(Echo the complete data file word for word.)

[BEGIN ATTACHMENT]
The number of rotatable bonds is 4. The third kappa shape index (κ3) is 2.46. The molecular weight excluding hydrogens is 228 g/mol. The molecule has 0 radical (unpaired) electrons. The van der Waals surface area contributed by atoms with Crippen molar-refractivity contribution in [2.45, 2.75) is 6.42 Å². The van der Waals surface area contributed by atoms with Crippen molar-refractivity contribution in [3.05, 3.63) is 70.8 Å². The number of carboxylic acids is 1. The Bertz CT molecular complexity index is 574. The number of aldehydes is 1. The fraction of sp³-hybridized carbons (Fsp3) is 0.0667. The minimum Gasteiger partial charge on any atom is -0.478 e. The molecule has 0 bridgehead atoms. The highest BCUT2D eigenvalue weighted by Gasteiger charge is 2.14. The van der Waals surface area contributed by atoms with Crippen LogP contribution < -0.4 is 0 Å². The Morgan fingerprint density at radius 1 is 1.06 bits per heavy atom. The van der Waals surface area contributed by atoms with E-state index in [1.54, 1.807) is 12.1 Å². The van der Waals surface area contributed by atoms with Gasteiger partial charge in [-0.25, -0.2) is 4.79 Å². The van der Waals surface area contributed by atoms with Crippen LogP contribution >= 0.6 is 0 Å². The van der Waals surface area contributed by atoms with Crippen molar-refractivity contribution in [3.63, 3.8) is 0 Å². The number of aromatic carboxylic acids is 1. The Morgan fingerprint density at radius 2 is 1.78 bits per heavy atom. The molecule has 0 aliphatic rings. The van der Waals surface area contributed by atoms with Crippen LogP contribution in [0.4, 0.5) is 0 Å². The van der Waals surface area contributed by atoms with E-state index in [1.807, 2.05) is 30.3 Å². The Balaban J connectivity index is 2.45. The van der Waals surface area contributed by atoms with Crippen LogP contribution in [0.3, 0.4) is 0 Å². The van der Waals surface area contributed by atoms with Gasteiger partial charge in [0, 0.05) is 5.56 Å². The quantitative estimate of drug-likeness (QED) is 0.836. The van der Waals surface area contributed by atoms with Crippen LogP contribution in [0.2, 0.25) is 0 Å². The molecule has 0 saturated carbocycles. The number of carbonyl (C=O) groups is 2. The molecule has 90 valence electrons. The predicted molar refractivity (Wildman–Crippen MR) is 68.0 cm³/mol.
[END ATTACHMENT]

The number of rotatable bonds is 4. The third kappa shape index (κ3) is 2.46. The molecular weight excluding hydrogens is 228 g/mol. The molecule has 0 radical (unpaired) electrons. The van der Waals surface area contributed by atoms with Crippen molar-refractivity contribution in [2.45, 2.75) is 6.42 Å². The van der Waals surface area contributed by atoms with Crippen molar-refractivity contribution in [3.05, 3.63) is 70.8 Å². The number of carboxylic acids is 1. The Bertz CT molecular complexity index is 574. The number of aldehydes is 1. The fraction of sp³-hybridized carbons (Fsp3) is 0.0667. The minimum Gasteiger partial charge on any atom is -0.478 e. The molecule has 0 bridgehead atoms. The highest BCUT2D eigenvalue weighted by Gasteiger charge is 2.14. The van der Waals surface area contributed by atoms with Crippen LogP contribution < -0.4 is 0 Å². The Morgan fingerprint density at radius 1 is 1.06 bits per heavy atom. The van der Waals surface area contributed by atoms with E-state index in [1.54, 1.807) is 12.1 Å². The van der Waals surface area contributed by atoms with Gasteiger partial charge in [-0.25, -0.2) is 4.79 Å². The van der Waals surface area contributed by atoms with Crippen LogP contribution >= 0.6 is 0 Å². The van der Waals surface area contributed by atoms with Crippen molar-refractivity contribution in [3.63, 3.8) is 0 Å². The number of aromatic carboxylic acids is 1. The Morgan fingerprint density at radius 2 is 1.78 bits per heavy atom. The molecule has 0 aliphatic rings. The van der Waals surface area contributed by atoms with Crippen LogP contribution in [0.4, 0.5) is 0 Å². The van der Waals surface area contributed by atoms with E-state index in [1.807, 2.05) is 30.3 Å². The Balaban J connectivity index is 2.45. The van der Waals surface area contributed by atoms with Crippen LogP contribution in [0.3, 0.4) is 0 Å². The van der Waals surface area contributed by atoms with Gasteiger partial charge in [0, 0.05) is 5.56 Å². The quantitative estimate of drug-likeness (QED) is 0.836. The van der Waals surface area contributed by atoms with Crippen LogP contribution in [0.2, 0.25) is 0 Å². The molecule has 0 saturated carbocycles. The number of carbonyl (C=O) groups is 2. The molecule has 90 valence electrons. The predicted molar refractivity (Wildman–Crippen MR) is 68.0 cm³/mol.